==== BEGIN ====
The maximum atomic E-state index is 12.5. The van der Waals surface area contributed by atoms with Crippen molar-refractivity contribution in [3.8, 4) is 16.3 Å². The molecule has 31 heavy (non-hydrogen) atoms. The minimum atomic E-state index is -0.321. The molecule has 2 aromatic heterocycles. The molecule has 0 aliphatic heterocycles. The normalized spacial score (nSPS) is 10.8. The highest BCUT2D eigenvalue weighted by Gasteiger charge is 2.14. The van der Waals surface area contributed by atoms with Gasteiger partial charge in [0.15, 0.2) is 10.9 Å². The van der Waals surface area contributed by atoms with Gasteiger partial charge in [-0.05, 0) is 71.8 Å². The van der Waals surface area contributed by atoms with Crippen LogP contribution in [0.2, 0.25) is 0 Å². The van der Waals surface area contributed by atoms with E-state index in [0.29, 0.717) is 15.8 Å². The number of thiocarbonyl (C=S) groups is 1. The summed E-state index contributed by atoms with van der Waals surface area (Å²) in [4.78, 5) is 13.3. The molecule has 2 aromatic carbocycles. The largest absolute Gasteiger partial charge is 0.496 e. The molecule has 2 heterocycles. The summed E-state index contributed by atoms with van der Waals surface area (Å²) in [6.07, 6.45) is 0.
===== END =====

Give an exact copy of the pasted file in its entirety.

The maximum atomic E-state index is 12.5. The van der Waals surface area contributed by atoms with Crippen molar-refractivity contribution in [3.8, 4) is 16.3 Å². The molecule has 31 heavy (non-hydrogen) atoms. The minimum atomic E-state index is -0.321. The molecule has 2 aromatic heterocycles. The molecule has 0 aliphatic heterocycles. The normalized spacial score (nSPS) is 10.8. The highest BCUT2D eigenvalue weighted by Gasteiger charge is 2.14. The van der Waals surface area contributed by atoms with Gasteiger partial charge in [0.15, 0.2) is 10.9 Å². The van der Waals surface area contributed by atoms with Gasteiger partial charge in [-0.05, 0) is 71.8 Å². The van der Waals surface area contributed by atoms with Crippen LogP contribution in [0.2, 0.25) is 0 Å². The van der Waals surface area contributed by atoms with E-state index in [0.29, 0.717) is 15.8 Å². The number of thiocarbonyl (C=S) groups is 1. The summed E-state index contributed by atoms with van der Waals surface area (Å²) in [4.78, 5) is 13.3. The molecule has 2 aromatic carbocycles. The largest absolute Gasteiger partial charge is 0.496 e. The molecule has 2 heterocycles. The summed E-state index contributed by atoms with van der Waals surface area (Å²) in [6.07, 6.45) is 0.